LAS VEGAS — Citing SD-WAN as one of the biggest growth opportunities for itself and its partners, Cisco announced an update to its SD-WAN portfolio that will see much of its security stack brought directly into its ISR routing family.
The networking giant announced the new strategy — calling it SD-WAN for the cloud age — here ahead of its annual Partner Summit event, which kicks off here Tuesday morning. Scott Harrell, senior vice president and general manager of enterprise networking for Cisco, said changes were necessary because of the way the move towards cloud-based applications has changed the performance and security requirements of both applications and users.
By bringing its security portfolio more directly into its ISR routers and therefore into its SD-WAN strategy, Harrell said the company is seeking to reduce the compromises required by early SD-WAN users between security and IT oversight on one hand, and the need for better user experience and performance on the other, especially in distributed businesses where the traditional path of Internet to data centre to user is disrupted.
The plan sees Cisco bringing its enterprise firewall, intrusion prevention systems, and URL filtering directly into modern ISR routers via a software update, which will also make it significantly easier to connect those routers to Cisco’s Umbrella cloud security offering.
“Only Cisco can bring you the best of security and the best of SD-WAN,” Harrell said. “Every SD-WAN solution that goes out there will have these capabilities.”
In the name of better user experience, the company also announced work with Microsoft to optimize the flow of Office 365 applications across its SD-WAN, aiming to boost performance of the cloud-based software by up to 40 per cent by more intelligently routing every aspect of Office 365-related traffic across the network.
While SD-WAN is a fragmented market and still very much in its early days, Nirav Sheth, vice president of partner solutions, architectures and engineering at Cisco, called it a “here and now” opportunity for the company’s partners. Sheth noted that north of 90 per cent of all the company’s customers have plans to deploy SD-WAN to some degree in the next two years, and that the total market is estimated to be a $10 billion global opportunity by 2022.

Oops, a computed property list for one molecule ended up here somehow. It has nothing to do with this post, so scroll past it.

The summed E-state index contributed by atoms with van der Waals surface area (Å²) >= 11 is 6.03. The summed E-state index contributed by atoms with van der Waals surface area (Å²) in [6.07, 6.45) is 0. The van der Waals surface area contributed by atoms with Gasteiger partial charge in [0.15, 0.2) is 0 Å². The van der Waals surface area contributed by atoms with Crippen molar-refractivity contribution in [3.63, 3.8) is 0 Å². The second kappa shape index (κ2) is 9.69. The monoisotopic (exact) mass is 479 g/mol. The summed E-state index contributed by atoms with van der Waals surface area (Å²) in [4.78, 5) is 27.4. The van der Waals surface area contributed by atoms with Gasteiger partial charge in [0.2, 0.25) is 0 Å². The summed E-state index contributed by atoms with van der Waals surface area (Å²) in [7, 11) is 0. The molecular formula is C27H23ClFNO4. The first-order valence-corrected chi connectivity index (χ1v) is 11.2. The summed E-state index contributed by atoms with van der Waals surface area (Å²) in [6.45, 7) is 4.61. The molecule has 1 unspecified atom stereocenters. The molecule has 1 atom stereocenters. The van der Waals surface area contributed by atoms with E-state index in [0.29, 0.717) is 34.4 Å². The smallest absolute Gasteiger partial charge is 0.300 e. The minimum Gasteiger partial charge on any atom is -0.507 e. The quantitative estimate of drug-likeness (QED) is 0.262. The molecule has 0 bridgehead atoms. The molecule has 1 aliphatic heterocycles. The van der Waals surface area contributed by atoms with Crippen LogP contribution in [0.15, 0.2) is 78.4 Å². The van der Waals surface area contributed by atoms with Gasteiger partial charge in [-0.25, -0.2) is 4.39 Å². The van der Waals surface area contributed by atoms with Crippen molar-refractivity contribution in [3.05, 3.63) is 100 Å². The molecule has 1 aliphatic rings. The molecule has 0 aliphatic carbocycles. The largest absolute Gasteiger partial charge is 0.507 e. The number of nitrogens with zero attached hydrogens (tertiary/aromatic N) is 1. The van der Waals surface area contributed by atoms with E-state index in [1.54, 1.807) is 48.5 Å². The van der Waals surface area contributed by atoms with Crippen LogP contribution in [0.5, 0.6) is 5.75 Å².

Sheth said the fact that it’s being built into the very familiar ISR family will make it easier for partners to find their way into the SD-WAN market, and said that with this level of integration, partners will be able to address upcoming network needs not just from customers’ infrastructure teams, but also from their applications and security teams, creating access to new and different buying centres for the technology in the future. With the ISR already a market leader for branch networks, Sheth called the added security and performance capabilities “an incredible brownfield opportunity” to revisit and upsell existing customers in the near future, and touted the managed service opportunities around SD-WAN as a major potential profitability booster for solution providers.
Sheth outlined a series of training offerings either currently available from the vendor or soon-to-launch, including a partner version of the SD-WAN Mastery course recently launched internally to the Cisco field, as well as both classroom and on-demand education around SD-WAN in general and its solutions in particular.
On the profitability side of the equation, Sheth said that along with various deal registration programs, its SD-WAN offering will fall under both VIP for hardware sales, and VIP Annuity for software-based recurring revenues.
“We want to make sure partners get rewarded for selling, for expanding the usage of our solutions, and for renewals,” Sheth said.
Frank White, head of networking strategy for Germany-based Cisco partner Computcenter, particularly noted the potential around optimizing the performance of Office 365 traffic on customers’ networks, and identified it as a way to open up additional managed services revenues.
“Customers moving to Office 365 without a ready network are running into trouble,” he noted.
And Ron Temske, vice president of security and network solutions for U.S.-based Cisco partner Logicalis, said he saw potential in the ability to blur the lines between its existing Network Operations Centre and Security Operations Centre offerings, extending a broader swath of managed services to a wider array of customers.
“It makes a lot of customers who were previously A or B, now A and B,” he said.
While the ISR route is its primary large enterprise SD-WAN play, the company also has SD-WAN capabilities for smaller companies under its Meraki cloud-managed networking lineup to round out the story, and help address the needs of partners whose customers may not quite be at the ISR level of enterprise network.
“We want to win across all types of customers, and we want our partners large and small to win with us,” Sheth said.
As in other markets, the SD-WAN market in Canada is in development, said Rupinder Singh, director of systems engineering for Cisco Canada, but the good news for partners is that demand is healthy and the number of proofs of concept and vision the company is doing for customers is on the rise.
“All of our major customer are looking at it, and many have already started deploying it now,” Singh said.
Singh said the company has been working with partners on education around SD-WAN for more than a year now, and that partners are “absolutely ready” to meet the growing demand the Canadian organization is seeing. The addition of the security components should make it even more approachable to partners, he said, given that security is a very common area of expertise, particularly among the company’
Financial services, retail, and healthcare are particularly hot verticals for the technology, Singh said, leading the way in terms of engagement with Cisco and its partners.